Shelley Nitschke has been appointed Australia’s women’s cricket team head coach, charged with leading the next generation after being handed a four-year deal.
Nitschke was told this week that she would replace former mentor Matthew Mott in a full-time capacity, after serving as interim leader since his exit in May.
In the time since, Nitschke has guided Australia to Commonwealth Games gold and every single trophy available to them now sits in their cabinet.
The period has also included the ushering in of two new assistants, with Ben Sawyer also leaving to take up a role in New Zealand.
But Nitschke has long been aware she faces an era of transition not seen since Shane Warne, Glenn McGrath, Justin Langer and John Buchanan all left the men’s set-up at the same time.
Selecting a new leader will be among her first jobs, with vice-captain Rachael Haynes retiring last week and skipper Meg Lanning on indefinite personal leave.
The likes of Alyssa Healy and Ellyse Perry are also both beyond the age of 30, while Australia enter an era of solely defending titles rather than building towards regaining them.
“I’m honoured to have been given this opportunity to lead the team full-time and to continue to build on the legacy created by Matthew Mott,” Nitschke said on Tuesday.
“While I enjoyed my time working as assistant coach, I feel the time is right to step up and lead this group in what’s shaping as a new era with a new-look coaching group and the retirement of Rachael Haynes.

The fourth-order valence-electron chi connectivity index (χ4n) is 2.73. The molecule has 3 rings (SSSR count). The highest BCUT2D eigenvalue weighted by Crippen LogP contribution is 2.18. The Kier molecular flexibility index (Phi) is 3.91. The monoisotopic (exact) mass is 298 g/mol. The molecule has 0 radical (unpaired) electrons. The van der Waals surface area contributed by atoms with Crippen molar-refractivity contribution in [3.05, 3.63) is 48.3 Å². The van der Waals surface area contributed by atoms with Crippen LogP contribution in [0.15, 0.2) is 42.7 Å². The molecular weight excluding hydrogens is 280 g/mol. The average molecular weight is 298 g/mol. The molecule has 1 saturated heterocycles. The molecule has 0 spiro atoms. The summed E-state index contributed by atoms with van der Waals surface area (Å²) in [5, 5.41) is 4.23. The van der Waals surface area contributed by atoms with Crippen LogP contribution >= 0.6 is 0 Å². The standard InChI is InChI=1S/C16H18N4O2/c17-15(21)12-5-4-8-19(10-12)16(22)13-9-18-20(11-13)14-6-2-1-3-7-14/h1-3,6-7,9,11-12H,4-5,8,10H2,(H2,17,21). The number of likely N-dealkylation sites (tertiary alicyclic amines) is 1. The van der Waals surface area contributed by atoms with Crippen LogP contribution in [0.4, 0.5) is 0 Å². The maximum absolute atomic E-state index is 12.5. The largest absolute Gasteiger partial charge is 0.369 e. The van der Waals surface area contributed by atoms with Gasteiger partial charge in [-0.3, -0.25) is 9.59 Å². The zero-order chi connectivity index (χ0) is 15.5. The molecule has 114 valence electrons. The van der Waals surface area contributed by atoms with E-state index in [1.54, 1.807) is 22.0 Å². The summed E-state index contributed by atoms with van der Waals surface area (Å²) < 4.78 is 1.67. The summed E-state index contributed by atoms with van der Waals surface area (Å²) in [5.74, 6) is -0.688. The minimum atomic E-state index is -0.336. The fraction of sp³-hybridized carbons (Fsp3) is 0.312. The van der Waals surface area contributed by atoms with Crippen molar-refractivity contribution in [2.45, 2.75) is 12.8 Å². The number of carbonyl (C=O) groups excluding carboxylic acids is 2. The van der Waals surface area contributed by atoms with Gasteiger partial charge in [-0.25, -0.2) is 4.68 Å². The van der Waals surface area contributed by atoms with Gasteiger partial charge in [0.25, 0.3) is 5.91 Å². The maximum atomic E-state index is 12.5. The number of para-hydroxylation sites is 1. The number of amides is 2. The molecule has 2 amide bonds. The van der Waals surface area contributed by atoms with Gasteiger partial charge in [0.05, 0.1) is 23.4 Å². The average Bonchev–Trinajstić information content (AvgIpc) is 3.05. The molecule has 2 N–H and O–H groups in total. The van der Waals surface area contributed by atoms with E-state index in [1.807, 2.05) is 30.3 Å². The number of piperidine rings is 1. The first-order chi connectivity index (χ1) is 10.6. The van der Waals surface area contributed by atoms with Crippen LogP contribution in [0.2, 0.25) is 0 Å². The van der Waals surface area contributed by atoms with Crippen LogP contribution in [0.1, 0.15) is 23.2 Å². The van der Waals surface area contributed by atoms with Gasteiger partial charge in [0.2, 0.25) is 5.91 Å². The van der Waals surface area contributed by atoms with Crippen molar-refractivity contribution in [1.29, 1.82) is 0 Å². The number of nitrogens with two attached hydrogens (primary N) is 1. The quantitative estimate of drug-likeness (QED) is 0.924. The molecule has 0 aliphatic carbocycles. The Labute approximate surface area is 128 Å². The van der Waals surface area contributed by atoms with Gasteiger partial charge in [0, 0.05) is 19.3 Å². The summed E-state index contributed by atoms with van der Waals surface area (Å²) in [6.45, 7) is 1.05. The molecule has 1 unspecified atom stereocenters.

“The loss of Rach will no doubt be felt, but it presents a great opportunity for others to put their hands up both from a leadership perspective as well as with the bat and in the field.”
Nitschke played 122 matches for Australia across all three formats between 2005 and 2011, taking 153 wickets as a finger-spinner and scoring more than 3000 runs.
She then transitioned into coaching in South Australia, before taking on an assistant role under Mott in the national set up in 2018 and later coaching the Perth Scorchers.
“We’re delighted to appoint Shelley as head coach of our world champion women’s team,” high performance manager Ben Oliver said.
“She did an outstanding job in an interim capacity during the Commonwealth Games and was the clear stand-out candidate in the recruitment process. Shelley is an incredibly well-respected coach with a proven track record.”